Southwest Virginia is an area rich in history. Thanks to a partnership between Virginia Tech’s College of Natural Resources and Environment and the Virginia Department of Historic Resources, graduate students in Associate Professor Carolyn Copenheaver’s Advanced Forest Ecology class helped uncover mysteries of the past that have important implications for forestry and history.
Two historic structures, a kitchen and slave dwelling located on the site of Greenfield Plantation near Fincastle, Virginia, were moved from their original location in winter 2016. The site of the plantation has been home to an industrial park since 1998, but with new businesses and higher volumes of traffic through the site, Botetourt County officials decided to move the two remaining plantation buildings.
The county relocated the historic structures and plans to create a 28-acre historic area where the public will be able to visit the structures without mixing with industrial traffic. The two buildings were each moved intact to the site approximately 3,500 feet from their original locations.
Before the structures were moved, the contractor discovered that some of the lower logs had deteriorated too severely to survive the move and needed to be replaced. Mike Pulice, an architectural historian with the Virginia Department of Historic Resources, saw the discarded logs as an opportunity to learn more about the structures and their history.
“People want to know this information,” Pulice said. “The history of slavery at Greenfield gets interpreted to the public through these buildings.”
According to Pulice, log structures are often difficult to date from an architectural perspective because most were built using the same techniques for hundreds of years.
“A lot of times, these buildings don’t leave a lot of clues about when they were built,” he said. “Dendrochronology [tree-ring dating] is an absolute tool, and sometimes it’s the only way to precisely determine when a structure was built.”
The kitchen is a two-story structure measuring 16 feet by 18 feet on the first floor and features a 4-foot front overhang on the second story. A staircase went up into the overhang, providing access to living quarters above the workspace.
"There’s not another one like this that anyone I know has seen or heard about,” Pulice said of the layout.
Originally, Pulice believed that the kitchen and slave quarters were probably constructed in the 1830s; however, the dendrochronology work done by Copenheaver of the Department of Forest Resources and Environmental Conservation and her students helped pinpoint the timeframe.
Dendrochronology is a method of using tree rings to determine the age of a tree, or in this case, a wooden structure. Copenheaver and her students compared the tree-ring patterns in the logs from the historic buildings with those from two old-growth white oak forests in Montgomery County.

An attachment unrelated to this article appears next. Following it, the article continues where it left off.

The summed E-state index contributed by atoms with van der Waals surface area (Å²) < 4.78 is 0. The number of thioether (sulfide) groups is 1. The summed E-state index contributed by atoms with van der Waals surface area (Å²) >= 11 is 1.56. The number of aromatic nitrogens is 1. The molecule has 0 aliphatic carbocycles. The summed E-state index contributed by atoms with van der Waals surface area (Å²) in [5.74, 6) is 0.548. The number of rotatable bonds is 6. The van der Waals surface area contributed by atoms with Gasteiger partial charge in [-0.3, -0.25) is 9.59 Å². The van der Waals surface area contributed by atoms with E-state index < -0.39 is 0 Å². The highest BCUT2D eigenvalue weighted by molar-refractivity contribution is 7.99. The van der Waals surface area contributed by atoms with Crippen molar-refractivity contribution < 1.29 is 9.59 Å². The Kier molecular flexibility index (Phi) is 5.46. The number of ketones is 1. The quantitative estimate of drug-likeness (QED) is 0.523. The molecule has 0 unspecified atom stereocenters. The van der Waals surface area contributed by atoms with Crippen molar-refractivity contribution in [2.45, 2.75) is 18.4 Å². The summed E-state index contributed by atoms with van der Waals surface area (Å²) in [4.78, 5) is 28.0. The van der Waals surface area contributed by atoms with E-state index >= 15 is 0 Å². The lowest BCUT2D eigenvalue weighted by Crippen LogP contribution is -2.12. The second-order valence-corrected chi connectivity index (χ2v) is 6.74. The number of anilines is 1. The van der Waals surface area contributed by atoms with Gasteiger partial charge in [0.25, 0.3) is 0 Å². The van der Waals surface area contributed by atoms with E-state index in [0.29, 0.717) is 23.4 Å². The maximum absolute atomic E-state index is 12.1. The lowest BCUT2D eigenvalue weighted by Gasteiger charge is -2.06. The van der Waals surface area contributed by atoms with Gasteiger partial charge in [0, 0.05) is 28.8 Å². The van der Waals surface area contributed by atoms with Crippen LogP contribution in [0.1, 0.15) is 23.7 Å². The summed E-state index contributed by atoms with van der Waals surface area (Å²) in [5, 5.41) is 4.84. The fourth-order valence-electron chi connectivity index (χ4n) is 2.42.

“It’s like taking a look into a picture of what was,” said Ben Poling of Salamanca, New York, a forestry graduate student who worked on the project. “These samples can tell us so much about what was happening in the forested landscape in the 1700s and 1800s.”
Copenheaver said, “The cabins are what we call a ‘floating chronology.’ We don’t know where they fit in time. But by looking at the tree-ring patterns, we can match them with trees that have already been dated.”
Copenheaver and her team sanded the log samples, which are roughly the size of a milkshake straw, until they could clearly see the tree’s annual growth rings. From there, they ran the tree-ring measurements through a software program that compared the ring patterns against other samples to determine their exact age.
“Being able to work with samples that come from this far back in time and dealing with the floating chronologies to figure out when these samples were actually alive has been fascinating to me,” said Chance Raso, of Beckley, West Virginia, a geography graduate student.
The results surprised both Pulice and Copenheaver.
“We discovered that the kitchen was built in late 1844 or early 1845, and the slave quarters were built in 1864,” Pulice said. “In many ways, this is more exciting than confirming our original hypothesis. These might be the latest constructed slave quarters discovered to date, and it really sheds some light on what was going on right before the end of the Civil War.”
With so many of the day-to-day operations at Greenfield Plantation relying on slave labor, the plantation owners likely realized that the operations there could not continue if the slave population left. Pulice said that the new slave quarters may have been built late in the Civil War as an incentive for slaves to stay and work at Greenfield after they were freed.
For Copenheaver, the project’s results are even more interesting when explored through a forestry perspective.
“Mike is interested in how old the cabins are, but these samples also provide an opportunity to see what forests in Southwest Virginia were like in the 1700s and 1800s,” she said.
According to Copenheaver, the tree rings from the log structures tell the story of European settlement in the area.
“There were two waves of European settlement,” she said. “When settlers arrived in the area in the late 1730s and 1740s, they cleared the forests to create agricultural land. Then, when the settlers were pushed back eastward during the French and Indian War, that agricultural land was abandoned and actually reforested.”
Westward European settlement resumed after the French and Indian War ended in 1763. More trees were felled to build villages, and, with more space and access to sunlight, the trees that were left standing experienced an increase in growth.
“We can see all of this activity reflected in the tree-ring records,” Copenheaver said.